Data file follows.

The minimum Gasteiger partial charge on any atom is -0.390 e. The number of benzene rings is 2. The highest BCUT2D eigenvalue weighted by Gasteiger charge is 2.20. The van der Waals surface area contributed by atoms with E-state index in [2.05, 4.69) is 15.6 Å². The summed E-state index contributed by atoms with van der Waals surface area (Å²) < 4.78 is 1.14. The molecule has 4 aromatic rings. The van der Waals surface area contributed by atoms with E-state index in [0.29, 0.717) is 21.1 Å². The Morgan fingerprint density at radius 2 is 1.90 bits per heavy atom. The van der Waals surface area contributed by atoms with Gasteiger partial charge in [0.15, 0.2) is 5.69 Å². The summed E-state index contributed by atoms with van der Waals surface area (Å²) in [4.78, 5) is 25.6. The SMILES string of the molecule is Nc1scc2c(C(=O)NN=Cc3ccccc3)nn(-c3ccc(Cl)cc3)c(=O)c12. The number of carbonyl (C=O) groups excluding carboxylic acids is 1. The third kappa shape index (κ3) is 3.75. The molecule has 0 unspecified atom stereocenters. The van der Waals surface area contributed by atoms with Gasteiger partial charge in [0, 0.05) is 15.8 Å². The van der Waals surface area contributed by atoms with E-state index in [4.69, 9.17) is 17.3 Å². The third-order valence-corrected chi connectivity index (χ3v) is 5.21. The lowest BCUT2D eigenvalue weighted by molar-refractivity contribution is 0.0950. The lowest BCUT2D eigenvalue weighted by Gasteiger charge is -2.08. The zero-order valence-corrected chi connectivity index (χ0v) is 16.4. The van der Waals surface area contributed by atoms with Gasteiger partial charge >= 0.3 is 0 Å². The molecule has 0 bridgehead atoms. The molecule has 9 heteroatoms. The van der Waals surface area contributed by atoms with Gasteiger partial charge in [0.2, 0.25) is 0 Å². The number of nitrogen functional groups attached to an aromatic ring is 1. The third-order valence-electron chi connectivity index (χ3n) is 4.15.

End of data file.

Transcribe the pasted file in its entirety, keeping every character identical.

The minimum Gasteiger partial charge on any atom is -0.390 e. The number of benzene rings is 2. The highest BCUT2D eigenvalue weighted by Gasteiger charge is 2.20. The van der Waals surface area contributed by atoms with E-state index in [2.05, 4.69) is 15.6 Å². The summed E-state index contributed by atoms with van der Waals surface area (Å²) < 4.78 is 1.14. The molecule has 4 aromatic rings. The van der Waals surface area contributed by atoms with E-state index in [0.29, 0.717) is 21.1 Å². The Morgan fingerprint density at radius 2 is 1.90 bits per heavy atom. The van der Waals surface area contributed by atoms with Gasteiger partial charge in [0.15, 0.2) is 5.69 Å². The summed E-state index contributed by atoms with van der Waals surface area (Å²) in [4.78, 5) is 25.6. The SMILES string of the molecule is Nc1scc2c(C(=O)NN=Cc3ccccc3)nn(-c3ccc(Cl)cc3)c(=O)c12. The number of carbonyl (C=O) groups excluding carboxylic acids is 1. The third kappa shape index (κ3) is 3.75. The molecule has 0 unspecified atom stereocenters. The van der Waals surface area contributed by atoms with Gasteiger partial charge in [0, 0.05) is 15.8 Å². The van der Waals surface area contributed by atoms with E-state index in [4.69, 9.17) is 17.3 Å². The third-order valence-corrected chi connectivity index (χ3v) is 5.21. The lowest BCUT2D eigenvalue weighted by molar-refractivity contribution is 0.0950. The lowest BCUT2D eigenvalue weighted by Gasteiger charge is -2.08. The zero-order valence-corrected chi connectivity index (χ0v) is 16.4. The van der Waals surface area contributed by atoms with Gasteiger partial charge >= 0.3 is 0 Å². The molecule has 0 bridgehead atoms. The molecule has 9 heteroatoms. The van der Waals surface area contributed by atoms with Gasteiger partial charge in [0.2, 0.25) is 0 Å². The number of nitrogen functional groups attached to an aromatic ring is 1. The third-order valence-electron chi connectivity index (χ3n) is 4.15.